The biggest events in women’s sports hold their own with the biggest events in men’s sports. The Women’s World Cup [final] in soccer out-rated the NBA Finals. Impacts are made in women’s sports every day. One recent example is Amazon hiring Andrea Kremer and Hannah Storm—both Octagon clients—to be the first all-female broadcast booth for [an NFL telecast]. They were hired not because they are women commentators but because it gives the audience of consumers a choice, and they’re exceptionally good—period. I’m 100 percent confident that you’re going to continue to see that evolution go in a direction toward parity.

Should the Skins bring their new stadium back to DC or stay in the burbs?

I’ll answer this from a different angle. Sports depends on fan engagement. Without the fans, you don’t have the TV viewership and you don’t have the attendance at games. The in-arena experience is already challenged because of technology, so that you can consume games in any way that you want sitting in your home—and it’s much less expensive, it’s much less time-intrusive, and you can multitask. People have choices to spend their time and their money going to a football game or going to a park or going to a restaurant or doing a million other things.

So the Redskins need to be extremely attentive to the fan experience. That should be paramount over any other considerations, and different locales will offer different attributes. Getting in and out of the stadium easily is a critical issue. Not having spent so much money on the stadium that you need to recoup it in revenues that are going to impact the fans’ pockets too deeply is a critical issue. Making the experience terrific once you’re inside the stadium—with technology, with food, with all the other things that are coming—is going to be critical.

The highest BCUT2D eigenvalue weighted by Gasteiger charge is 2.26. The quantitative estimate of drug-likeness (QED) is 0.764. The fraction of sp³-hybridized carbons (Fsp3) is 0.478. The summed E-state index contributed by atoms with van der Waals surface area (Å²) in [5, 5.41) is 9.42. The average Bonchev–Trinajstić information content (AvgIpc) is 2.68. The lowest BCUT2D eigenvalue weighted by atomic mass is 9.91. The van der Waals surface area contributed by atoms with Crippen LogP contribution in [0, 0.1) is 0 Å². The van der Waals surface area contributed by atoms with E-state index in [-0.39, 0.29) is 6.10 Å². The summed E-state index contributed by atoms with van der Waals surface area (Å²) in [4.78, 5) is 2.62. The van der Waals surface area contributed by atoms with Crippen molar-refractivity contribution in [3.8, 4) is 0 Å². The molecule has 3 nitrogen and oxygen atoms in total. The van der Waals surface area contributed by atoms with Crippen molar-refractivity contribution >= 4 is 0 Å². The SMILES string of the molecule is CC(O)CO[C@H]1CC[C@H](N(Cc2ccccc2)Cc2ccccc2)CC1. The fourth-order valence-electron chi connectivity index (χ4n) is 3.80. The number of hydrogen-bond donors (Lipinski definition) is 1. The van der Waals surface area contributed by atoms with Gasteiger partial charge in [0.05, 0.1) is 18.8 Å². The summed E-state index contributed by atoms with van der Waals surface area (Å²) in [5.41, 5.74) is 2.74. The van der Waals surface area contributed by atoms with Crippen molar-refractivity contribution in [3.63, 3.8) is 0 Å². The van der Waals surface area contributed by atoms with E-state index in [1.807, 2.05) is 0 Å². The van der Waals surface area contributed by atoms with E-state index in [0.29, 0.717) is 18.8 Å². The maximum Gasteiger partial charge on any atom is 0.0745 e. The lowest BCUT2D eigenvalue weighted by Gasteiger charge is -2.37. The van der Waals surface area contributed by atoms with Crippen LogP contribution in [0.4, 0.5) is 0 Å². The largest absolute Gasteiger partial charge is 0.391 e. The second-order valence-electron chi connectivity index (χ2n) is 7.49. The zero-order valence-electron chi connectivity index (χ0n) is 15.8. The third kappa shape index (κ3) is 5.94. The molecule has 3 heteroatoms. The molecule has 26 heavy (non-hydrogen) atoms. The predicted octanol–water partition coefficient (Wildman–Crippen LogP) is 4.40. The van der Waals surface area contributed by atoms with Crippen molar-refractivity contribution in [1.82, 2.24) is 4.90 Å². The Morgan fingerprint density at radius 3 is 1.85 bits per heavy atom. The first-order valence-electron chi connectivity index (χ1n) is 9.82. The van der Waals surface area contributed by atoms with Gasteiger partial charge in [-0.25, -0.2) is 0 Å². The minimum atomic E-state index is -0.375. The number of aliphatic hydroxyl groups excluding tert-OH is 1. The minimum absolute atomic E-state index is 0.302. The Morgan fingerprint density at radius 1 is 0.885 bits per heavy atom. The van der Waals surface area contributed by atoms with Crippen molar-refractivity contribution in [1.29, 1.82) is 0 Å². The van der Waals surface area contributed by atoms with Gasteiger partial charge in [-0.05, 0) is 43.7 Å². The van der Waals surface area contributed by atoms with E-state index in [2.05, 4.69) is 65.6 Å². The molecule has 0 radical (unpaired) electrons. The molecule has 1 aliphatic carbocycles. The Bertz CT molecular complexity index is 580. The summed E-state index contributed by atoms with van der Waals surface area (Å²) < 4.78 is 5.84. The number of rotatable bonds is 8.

Teams don’t win all the time, so you have to create an experience that people want to give up part of their day to go see, in good times and bad. The location of a stadium is a minor consideration compared to that.

Speaking of good and bad times, are the Skins going to win the Super Bowl this year?

Football is difficult to predict because of the size of the rosters. You have to have offense, defense, and special teams all clicking at exactly the same time. But the Redskins have some momentum. They seem to have a cohesive clubhouse, which is critical. Many teams don’t have a chance to win, and in many past years I would have said that about the Redskins. But this year they actually have a chance to do very well.

This article appears in the December 2018 issue of Washingtonian.

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Luke Mullins is a senior writer at Washingtonian magazine focusing on the people and institutions that control the city’s levers of power. He has written about the Koch Brothers’ attempt to take over The Cato Institute, David Gregory’s ouster as moderator of NBC’s Meet the Press, the collapse of Washington’s Metro system, and the conflict that split apart the founders of Politico.